How To Get Started

Preparing For Your Project

First I would like to say that I could not do this successfully without the support of my family.  My husband is completely on board with this so far, and 2 of my 3 children enjoy it.  It takes up A LOT of space and time, not to mention my attention.  I am so drawn to aiding these creatures in their journey of becoming something beautiful and free from something lowly and, well, poisonous (if you are a bird).  Please do not try raising the amount that I do unless you are fully dedicated to caring for them multiple times a day.  They are completely dependent on you once you bring them into your home.  It is better to leave them to the cycle of nature than to bring them inside and not spend the adequate amount of time needed, and have them die at your hands.

Here are the things that I use for supplies:

  • 1-2 medium rectangular "tupperware" containers for the hatcheries

  • Several small 1 cup size round "tupperware" containers for the nurseries

  • Several medium size square "tupperware" containers for the smallest caterpillars

  • 2-quart size "tupperware" containers from the Dollar General for the larger caterpillars

  • Paper towels for sanitary and cleaning uses

  • Gallon size freezer bags to store fresh clean milkweed leaves in

  • Scissors to trim leaves (milkweed sap is sticky so you will want dedicated scissors)

  • Permanent marker to mark your containers

  • Notebook & pen to log each day's progress

  • 10 gallon fish tank (cleaned & empty)

  • Wire "space saver" racks

  • Stem water tubes for larger milkweed clippings

  • Syringe to add water to tubes without disturbing the caterpillars

  • Clean, dry paint brush to gently remove feces from leaves

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September 12, 2017

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Finding Eggs & Caterpillars

 

For eggs:  I have currently (7/2018) 1 hatchery (see below).  I put either the small leaves I find or clippings from larger leaves that have eggs on a damp paper towel inside the hatchery.  I loosely place the lid on and check it several times a day for babies.  I also change the damp paper towel every time it dries out so that it does not get nasty and moldy.  This keeps the leaves from shriveling up and being useless to the babies.

What do I do if my egg-containing leaf DOES shrivel up?

I have had this happen many times, and what I do is trim carefully around the egg to remove as much of the dead leaf as I can.  Then I place it on a healthy piece of leaf on the damp paper towel in the hatchery.  This way the baby will not linger on the dead leaf.  Once it has hatched I remove the dead piece that the egg had been on.  Be very careful when removing the dead leaf as the tiny baby might be underneath and is easy to squish!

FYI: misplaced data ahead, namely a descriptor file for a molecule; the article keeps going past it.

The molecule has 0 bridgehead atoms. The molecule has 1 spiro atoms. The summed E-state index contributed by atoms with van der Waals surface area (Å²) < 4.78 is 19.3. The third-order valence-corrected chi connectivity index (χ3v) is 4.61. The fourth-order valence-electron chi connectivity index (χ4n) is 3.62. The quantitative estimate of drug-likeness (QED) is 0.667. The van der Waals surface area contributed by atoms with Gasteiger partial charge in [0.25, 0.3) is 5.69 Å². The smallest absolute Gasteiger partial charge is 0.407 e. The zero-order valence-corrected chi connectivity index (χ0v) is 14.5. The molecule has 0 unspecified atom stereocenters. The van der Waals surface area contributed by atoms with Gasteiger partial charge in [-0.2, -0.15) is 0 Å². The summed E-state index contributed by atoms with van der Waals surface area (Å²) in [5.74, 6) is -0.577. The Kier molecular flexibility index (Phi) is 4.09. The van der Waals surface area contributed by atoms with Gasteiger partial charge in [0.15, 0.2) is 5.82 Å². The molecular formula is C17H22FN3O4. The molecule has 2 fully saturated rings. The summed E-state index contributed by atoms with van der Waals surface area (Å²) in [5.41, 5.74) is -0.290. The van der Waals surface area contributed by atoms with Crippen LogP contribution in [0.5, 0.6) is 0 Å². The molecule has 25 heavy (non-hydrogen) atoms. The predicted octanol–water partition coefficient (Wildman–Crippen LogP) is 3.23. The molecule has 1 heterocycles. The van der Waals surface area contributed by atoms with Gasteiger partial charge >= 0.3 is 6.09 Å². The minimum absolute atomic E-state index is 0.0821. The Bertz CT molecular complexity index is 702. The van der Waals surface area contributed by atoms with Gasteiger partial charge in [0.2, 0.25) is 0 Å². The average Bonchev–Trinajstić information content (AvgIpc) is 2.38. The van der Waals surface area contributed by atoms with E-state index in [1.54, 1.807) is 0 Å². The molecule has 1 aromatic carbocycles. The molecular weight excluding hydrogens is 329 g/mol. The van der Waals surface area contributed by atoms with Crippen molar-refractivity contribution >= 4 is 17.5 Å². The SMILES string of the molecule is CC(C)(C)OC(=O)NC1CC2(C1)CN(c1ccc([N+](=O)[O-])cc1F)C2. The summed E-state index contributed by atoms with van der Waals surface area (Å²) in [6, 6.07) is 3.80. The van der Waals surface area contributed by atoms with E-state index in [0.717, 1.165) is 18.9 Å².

My egg turned black and did not hatch.  Why?

Most likely the egg was infected with either a Brachonid wasp or Tachinid fly's egg.  They are parasitic insects for Monarchs.  This is not a contagious condition.

I found an egg but it didn't hatch.

Well, you MIGHT have found an egg, or you might have found a drop of dried milkweed sap.  Be sure that your egg is pointy at the top like a football.  Another cause can be that the egg was a "dud", or something else might have come along and eaten the contents.  Nature is harsh. 

Finding eggs is easy once you know what to look for!  A lot of people confuse dried milkweed sap for eggs because they look like they should be eggs!  There are also other insects that lay eggs on milkweed, like lady bugs and Milkweed Tussock moths.

Tip for success:  Milkweed wilts EXTREMELY fast, especially if it is hot out.  Bring a container with about an inch of cold water in it and a plastic storage container container.  Place leaves with eggs on them carefully in the water, stem down, if the eggs are high enough so that they will not be under water.  You can also place leaves that you intend to feed the caterpillars with in the water (doesn't matter if they are submerged for a bit).  

Monarch females will lay eggs usually on the underside of a leaf.  It is not often I will find one on the top, or find more than one per leaf.  But it does occasionally happen.  The best way to look under the leaves without accidentally squishing one or knocking one off is to gently grasp the stem of the plant and carefully twist it back and forth while bending it away from you.  If you twist too much you will break the plant.  I have found the best success checking the tiniest plants.  Monarch babies are tiny and do best chewing on a very young leaf once they are out of the egg.  

Here are some photos to show you what is NOT an egg:

1/1

Here are some of the friends (and foes) you will find when searching for eggs and caterpillars:

 
 

Keeping Eggs Until They Hatch

If you pluck a few leaves with eggs on them you will need to keep them from drying out before they hatch.  I have tried a couple of things to accomplish this, depending on what kind of leaf it is on.  If it is a tiny leaf I will lay it flat on a damp paper towel inside one of the smaller square plastic containers with a lid loosely over it to keep it from drying out.  I label this container Hatchery. If it is a larger leaf I trim around the egg and lay it on the damp paper towel.  As they hatch, I remove the piece of leaf the baby is on and place it on top of a small, whole leaf in a small tupperware.  Don't be surprised if your baby walks away in the hatchery from its original leaf onto a neighboring one!    

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© 2019-20 by Elisabeth Finstad.  For photo permissions please email egfinstad@gmail.com

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